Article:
Eat and Drink Your Way Through Newfoundland and Labrador
A spontaneous kitchen party is as common in Newfoundland and Labrador as puffins and icebergs. That is to say, very. The down-to-earth folk of this far-Atlantic province with Celtic roots and lilting accents know how to have fun the old-fashioned way — and most of that centers around seafood, Screech rum, and lots of music. For your next adventure in Newfoundland and Labrador, here are The Rock’s culinary hot spots and best watering holes.
Often known as a place that focused on serving up practical dishes like root vegetables and salt cod, St. John’s is now in the midst of a culinary renaissance, driven by boundary-pushing chefs drawing on local catch, game, and traditional homegrown staples. The result? High-end comfort food that’s as surprising as it is inventive.
Dive in at Raymonds, set in a sumptuously decorated 1915 building overlooking the harbor — a chefs’ favorite. Sample meticulously curated meats, seafood, and local produce often foraged by the chef himself and spun into artful riffs on traditional standbys. Some favorites include duck with parsnips and partridge berries or moose heart tartare. The tasting menu is superb, as is the extensive wine list. Don’t miss Bacalao Restaurant’s modern twist on the classic Jiggs Dinner made up of salt beef with root veggies wrapped in a cabbage leaf. Be sure to get a seat by one of the fireplaces in this vintage home-turned restaurants adorned with local artwork.
The aroma of baking bread mingles with salty sea air as you approach Ferryland, a cheery white-and-red 1870 lighthouse perched above the sea. Enjoy a leisurely gourmet picnic on the grassy hillside looking for whales and icebergs in the distance. Everything’s from-scratch including fresh-squeezed lemonade, crab cakes, thick-sliced bread, curried chicken-with-mango sandwiches, and orange crumble squares.
The homespun fare at lovely, rustic Twine Loft Restaurant at Artisan Inn is as memorable as the deck view of picturesque Trinity, setting of “The Shipping News.” Everything on the daily menu comes from nearby: Cod from fishers, rhubarb from the garden, and wild blueberries from the hillside. Watch the chef prepare dinner — cod chowder or honey brown beer-braised lamb shank — in the open-concept kitchen, a former fishing gear storage warehouse, as the sun melts into the waters of Fisher Cove. Two dinner seatings are timed around shows at the local theater.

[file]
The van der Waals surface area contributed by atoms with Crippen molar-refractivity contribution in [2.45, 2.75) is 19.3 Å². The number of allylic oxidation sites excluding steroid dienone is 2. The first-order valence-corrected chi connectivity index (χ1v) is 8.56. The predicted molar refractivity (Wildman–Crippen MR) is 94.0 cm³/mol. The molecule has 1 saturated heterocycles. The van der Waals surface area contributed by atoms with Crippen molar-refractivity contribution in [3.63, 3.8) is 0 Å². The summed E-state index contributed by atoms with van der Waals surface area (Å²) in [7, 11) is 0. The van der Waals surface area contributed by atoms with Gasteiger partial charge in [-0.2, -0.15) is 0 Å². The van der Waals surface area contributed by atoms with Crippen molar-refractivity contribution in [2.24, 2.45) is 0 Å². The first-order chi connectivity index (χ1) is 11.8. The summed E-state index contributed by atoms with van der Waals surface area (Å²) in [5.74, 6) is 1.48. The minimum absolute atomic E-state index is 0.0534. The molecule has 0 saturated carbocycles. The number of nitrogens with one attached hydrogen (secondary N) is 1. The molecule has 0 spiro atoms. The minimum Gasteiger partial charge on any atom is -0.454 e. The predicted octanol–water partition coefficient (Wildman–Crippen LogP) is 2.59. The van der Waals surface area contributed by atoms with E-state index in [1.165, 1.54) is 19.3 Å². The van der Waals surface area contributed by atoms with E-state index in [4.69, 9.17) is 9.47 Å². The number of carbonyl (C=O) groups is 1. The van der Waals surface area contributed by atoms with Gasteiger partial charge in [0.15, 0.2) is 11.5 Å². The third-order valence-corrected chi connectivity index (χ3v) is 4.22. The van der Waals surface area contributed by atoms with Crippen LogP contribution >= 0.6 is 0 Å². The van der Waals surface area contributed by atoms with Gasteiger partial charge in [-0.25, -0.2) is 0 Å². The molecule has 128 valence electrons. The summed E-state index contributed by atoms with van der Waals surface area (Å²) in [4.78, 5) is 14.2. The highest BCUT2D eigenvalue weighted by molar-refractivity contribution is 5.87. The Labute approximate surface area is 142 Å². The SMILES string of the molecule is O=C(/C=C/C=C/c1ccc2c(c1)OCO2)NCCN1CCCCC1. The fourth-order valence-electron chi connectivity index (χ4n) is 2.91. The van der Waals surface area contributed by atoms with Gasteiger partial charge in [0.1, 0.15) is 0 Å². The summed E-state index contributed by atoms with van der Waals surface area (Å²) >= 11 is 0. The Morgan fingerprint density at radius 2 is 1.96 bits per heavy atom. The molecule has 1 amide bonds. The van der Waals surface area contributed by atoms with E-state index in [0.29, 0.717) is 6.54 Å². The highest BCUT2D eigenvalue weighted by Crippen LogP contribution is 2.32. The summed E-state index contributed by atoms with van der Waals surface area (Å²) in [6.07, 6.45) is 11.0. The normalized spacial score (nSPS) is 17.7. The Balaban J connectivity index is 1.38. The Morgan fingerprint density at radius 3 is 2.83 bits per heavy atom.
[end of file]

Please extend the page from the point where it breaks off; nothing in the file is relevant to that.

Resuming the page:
Traditional done right is the forté of much-acclaimed Mallard Cottage in Quidi Vidi Village, a quaint fishing hamlet on the fringe of St. John’s. Expect innovative interpretations of all things local washed down with Canadian wine. The 18th century cottage is just as special: One of North America’s oldest wooden structures, featuring dark woods and brick, homey décor such as antique oil lamps and exposed beams accented with jam-filled Mason jars. Dig into scallops with pork hock, turnip, mustard greens, and roasted fingerling potatoes. The chef posts menus daily on Instagram.
Out of the way
Getting off the beaten path is easy in Labrador, Atlantic Canada’s largest and most northern region. Fish for brook trout and salmon at wilderness fly-in Northern Lights Fishing Lodge on Shaw Lake, dining in the classic log cabin-style lodge on hearty traditional meals and Native Labrador cuisine — and on the shore on your fresh-caught Northern Pike, of course.
In Newfoundland’s Upper Amherst Cove, Bonavista Social Club is a gem. Insiders love this quaint husband-and-wife food production company and dining spot for the seasonal soup, pasta, sandwiches, and salads, wood-fired pizza, and sensational deck views of the bay, all with a nod to the rural culture. Take away picnic goodies, especially the bread, baked fresh daily. If it’s far-flung you’re after, there’s the celebrated Fogo Island Inn. Also extraordinary is Nicole’s Café, a must at this remote outpost. Enjoy the quilt and fishing regalia décor and fearless, fiercely local fare: Pickled turbot, grilled squid salad, molasses-partridge berry jam tart. Crab in the trap? The chef builds a dish around it.
Get to know St. John’s hip side at neighborhood locavore fave, Chinched Bistro. Sip creative happy hour cocktails and nibble farm-to-table tapas and artisanal cheeses with the cool crowd. Dine upstairs or toast glasses at the ground floor lounge. The fact that there’s a Charcuterie of the Month Club says it all.
Meet the Labrador locals
En route to the Torngats? Labrador’s Happy Valley is a former fur-trading hub with a lively bar scene and tiny, Irish-style Mulligan’s Pub (368 Hamilton River Rd.) is always packed. The deck is fun in summer and Mulligan’s usually hosts live music on weekends. Try the pea soup on Saturdays. If you want to meet the locals, this is your spot.
Housed in one of St. John’s oldest buildings dating back to 1725, YellowBelly Brewery & Public House is all reclaimed blond wood and exposed brick. Take a seat in the open-concept space with lots of character for pints of house craft brews — malty Fighting Irish Red and refreshing Wexford Wheat. Billed as “forward-thinking,” the food is tasty, too. Faves include Bavarian pretzels, hand-cut chips, beer-steamed mussels, and wood-fired pizza. Live entertainment is a big draw, including cabaret and trivia nights, and, George Street’s celebrated nightlife is just steps away.
Sit down with a pint or some Screech and strike up a conversation, play pool, or enjoy live music at friendly Walkham’s Gate Pub & Coffee Shop. Up on the hill by the courthouse, this is the gathering place of the windswept Bonavista Peninsula where small-town Newfoundland meets. Walkham’s also serves delicious home-cooked meals like fish and brewis (cod and hard bread), stick-to-your-bones breakfast, and old-style, big-helping desserts like coconut cream pie. If you feel the urge, stand up and dance — you won’t be alone.
Read more about visiting at the Newfoundland and Labrador Tourism website.